Tools for visualizing uncertainty with ggplot2.
This package is meant to provide helpful add-on functionality for ggplot2 to visualize uncertainty. The package is particularly focused on hypothetical outcome plots (HOPs) and provides bootstrapping and sampling functionality that integrates well with the ggplot2 API.
The package name comes from the German word “Ungewissheit”, which means uncertainty.
Sampling and bootstrapping
bootstrapper() functions generate sampling and
bootstrapping objects, respectively, that can be used in place of data
in ggplot2 layers. These objects are helpful when creating HOPs.
library(ggplot2) library(dplyr) library(forcats) library(ungeviz) library(gganimate) cacao %>% filter(location %in% c("Canada", "U.S.A.")) %>% ggplot(aes(rating, location)) + geom_point( position = position_jitter(height = 0.3, width = 0.05), size = 0.4, color = "#0072B2", alpha = 1/2 ) + geom_vpline(data = sampler(25, group = location), height = 0.6, color = "#D55E00") + theme_bw() + # `.draw` is a generated column indicating the sample draw transition_states(.draw, 1, 3)
Both the bootstrapper and sampler objects can be used for repeated reproducible sampling, by passing the same bootstrapper or sampler object as data to multiple ggplot2 layers.
data(BlueJays, package = "Stat2Data") # set up bootstrapping object that generates 20 bootstraps # and groups by variable `KnownSex` bsr <- bootstrapper(20, KnownSex) ggplot(BlueJays, aes(BillLength, Head, color = KnownSex)) + geom_smooth(method = "lm", color = NA) + geom_point(alpha = 0.3) + # `.row` is a generated column providing a unique row number for all rows geom_point(data = bsr, aes(group = .row)) + geom_smooth(data = bsr, method = "lm", fullrange = TRUE, se = FALSE) + facet_wrap(~KnownSex, scales = "free_x") + scale_color_manual(values = c(F = "#D55E00", M = "#0072B2"), guide = "none") + theme_bw() + transition_states(.draw, 1, 1) + enter_fade() + exit_fade()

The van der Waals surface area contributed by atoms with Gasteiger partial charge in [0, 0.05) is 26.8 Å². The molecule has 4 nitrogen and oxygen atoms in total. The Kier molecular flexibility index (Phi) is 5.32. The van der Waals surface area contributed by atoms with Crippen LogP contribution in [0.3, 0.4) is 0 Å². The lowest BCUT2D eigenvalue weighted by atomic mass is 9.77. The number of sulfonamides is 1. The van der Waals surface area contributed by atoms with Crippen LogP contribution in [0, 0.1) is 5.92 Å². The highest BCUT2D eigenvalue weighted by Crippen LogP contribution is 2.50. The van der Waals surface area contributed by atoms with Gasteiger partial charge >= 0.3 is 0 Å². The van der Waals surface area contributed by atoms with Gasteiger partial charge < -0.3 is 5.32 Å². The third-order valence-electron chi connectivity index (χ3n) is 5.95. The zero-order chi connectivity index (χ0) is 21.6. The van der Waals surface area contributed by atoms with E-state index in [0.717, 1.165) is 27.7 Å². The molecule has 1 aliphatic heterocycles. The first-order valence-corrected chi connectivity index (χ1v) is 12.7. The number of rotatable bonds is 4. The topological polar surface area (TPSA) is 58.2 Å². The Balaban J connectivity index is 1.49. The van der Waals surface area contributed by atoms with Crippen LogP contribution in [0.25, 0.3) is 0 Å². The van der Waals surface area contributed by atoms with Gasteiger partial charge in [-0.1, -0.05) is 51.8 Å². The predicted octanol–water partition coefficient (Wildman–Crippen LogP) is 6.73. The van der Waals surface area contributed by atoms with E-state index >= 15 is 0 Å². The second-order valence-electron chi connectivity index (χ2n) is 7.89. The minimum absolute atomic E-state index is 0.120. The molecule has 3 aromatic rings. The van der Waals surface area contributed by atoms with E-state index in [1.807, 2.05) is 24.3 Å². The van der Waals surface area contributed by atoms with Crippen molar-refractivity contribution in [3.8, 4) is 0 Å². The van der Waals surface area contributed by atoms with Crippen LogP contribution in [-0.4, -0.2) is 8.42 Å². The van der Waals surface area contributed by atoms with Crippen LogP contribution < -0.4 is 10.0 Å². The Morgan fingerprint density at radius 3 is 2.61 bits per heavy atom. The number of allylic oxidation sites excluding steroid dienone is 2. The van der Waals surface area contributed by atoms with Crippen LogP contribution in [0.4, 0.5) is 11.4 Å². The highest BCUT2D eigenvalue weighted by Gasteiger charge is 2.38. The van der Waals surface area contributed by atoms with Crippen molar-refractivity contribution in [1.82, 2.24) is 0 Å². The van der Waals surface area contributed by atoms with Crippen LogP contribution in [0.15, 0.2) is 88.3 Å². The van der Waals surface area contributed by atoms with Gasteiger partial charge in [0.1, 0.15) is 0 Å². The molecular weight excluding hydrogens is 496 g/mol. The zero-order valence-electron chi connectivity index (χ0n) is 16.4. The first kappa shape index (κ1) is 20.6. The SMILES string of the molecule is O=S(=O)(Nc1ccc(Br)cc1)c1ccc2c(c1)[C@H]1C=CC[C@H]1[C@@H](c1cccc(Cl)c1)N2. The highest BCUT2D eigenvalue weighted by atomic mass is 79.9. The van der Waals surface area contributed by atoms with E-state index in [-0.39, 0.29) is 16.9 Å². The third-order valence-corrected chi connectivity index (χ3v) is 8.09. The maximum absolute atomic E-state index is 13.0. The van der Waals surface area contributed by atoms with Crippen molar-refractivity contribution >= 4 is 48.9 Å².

Instead of bootstrapping smoothers or regression lines, we can also fit
a smoothing model to the data and then generate fit lines by randomly
drawing from the posterior distribution. This strategy is automated in
stat_smooth_draws(), which works similar to
generates multiple equally probable fit draws rather than one best-fit
ggplot(mtcars, aes(hp, mpg)) + geom_point() + stat_smooth_draws(times = 20, aes(group = stat(.draw))) + theme_bw() + transition_states(stat(.draw), 1, 2) + enter_fade() + exit_fade()
Miscellaneous geoms and stats
Several geoms and stats are provided that can be helpful when
visualizing uncertainty, including
used in the sampling example above, and
which can draw confidence strips.
library(broom) library(emmeans) cacao_lumped <- cacao %>% mutate( location = fct_lump(location, n = 20) ) cacao_means <- lm(rating ~ location, data = cacao_lumped) %>% emmeans("location") %>% tidy() %>% mutate(location = fct_reorder(location, estimate)) ggplot(cacao_means, aes(x = estimate, moe = std.error, y = location)) + stat_confidence_density(fill = "lightblue", height = 0.8, confidence = 0.68) + geom_point(aes(x = estimate), size = 2) + geom_errorbarh(aes(xmin = estimate - std.error, xmax = estimate + std.error), height = 0.5) + xlim(2.6, 3.7) + theme_minimal()